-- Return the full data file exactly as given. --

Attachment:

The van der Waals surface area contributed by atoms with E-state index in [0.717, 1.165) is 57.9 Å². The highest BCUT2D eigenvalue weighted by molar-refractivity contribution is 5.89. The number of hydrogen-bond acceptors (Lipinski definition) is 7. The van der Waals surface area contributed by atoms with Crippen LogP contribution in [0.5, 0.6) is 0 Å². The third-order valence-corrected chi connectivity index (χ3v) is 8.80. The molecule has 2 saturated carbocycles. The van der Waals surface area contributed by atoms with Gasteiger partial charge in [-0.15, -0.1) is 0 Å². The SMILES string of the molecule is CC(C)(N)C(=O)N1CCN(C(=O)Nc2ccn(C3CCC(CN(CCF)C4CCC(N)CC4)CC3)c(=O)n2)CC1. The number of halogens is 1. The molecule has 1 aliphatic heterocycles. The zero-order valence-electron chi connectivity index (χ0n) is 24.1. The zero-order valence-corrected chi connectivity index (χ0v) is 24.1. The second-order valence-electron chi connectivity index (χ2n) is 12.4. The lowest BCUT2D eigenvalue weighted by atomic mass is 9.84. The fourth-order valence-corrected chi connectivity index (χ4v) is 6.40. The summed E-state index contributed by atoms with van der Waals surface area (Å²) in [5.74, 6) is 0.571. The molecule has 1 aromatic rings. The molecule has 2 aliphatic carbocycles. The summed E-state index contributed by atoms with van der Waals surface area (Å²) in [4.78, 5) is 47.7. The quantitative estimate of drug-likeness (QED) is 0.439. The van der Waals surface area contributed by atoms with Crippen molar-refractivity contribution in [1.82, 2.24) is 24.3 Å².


The van der Waals surface area contributed by atoms with E-state index in [0.717, 1.165) is 57.9 Å². The highest BCUT2D eigenvalue weighted by molar-refractivity contribution is 5.89. The number of hydrogen-bond acceptors (Lipinski definition) is 7. The van der Waals surface area contributed by atoms with Crippen LogP contribution in [0.5, 0.6) is 0 Å². The third-order valence-corrected chi connectivity index (χ3v) is 8.80. The molecule has 2 saturated carbocycles. The van der Waals surface area contributed by atoms with Gasteiger partial charge in [-0.15, -0.1) is 0 Å². The SMILES string of the molecule is CC(C)(N)C(=O)N1CCN(C(=O)Nc2ccn(C3CCC(CN(CCF)C4CCC(N)CC4)CC3)c(=O)n2)CC1. The number of halogens is 1. The molecule has 1 aliphatic heterocycles. The zero-order valence-electron chi connectivity index (χ0n) is 24.1. The zero-order valence-corrected chi connectivity index (χ0v) is 24.1. The second-order valence-electron chi connectivity index (χ2n) is 12.4. The lowest BCUT2D eigenvalue weighted by atomic mass is 9.84. The fourth-order valence-corrected chi connectivity index (χ4v) is 6.40. The summed E-state index contributed by atoms with van der Waals surface area (Å²) in [5.74, 6) is 0.571. The molecule has 1 aromatic rings. The molecule has 2 aliphatic carbocycles. The summed E-state index contributed by atoms with van der Waals surface area (Å²) in [4.78, 5) is 47.7. The quantitative estimate of drug-likeness (QED) is 0.439. The van der Waals surface area contributed by atoms with Crippen molar-refractivity contribution in [1.82, 2.24) is 24.3 Å².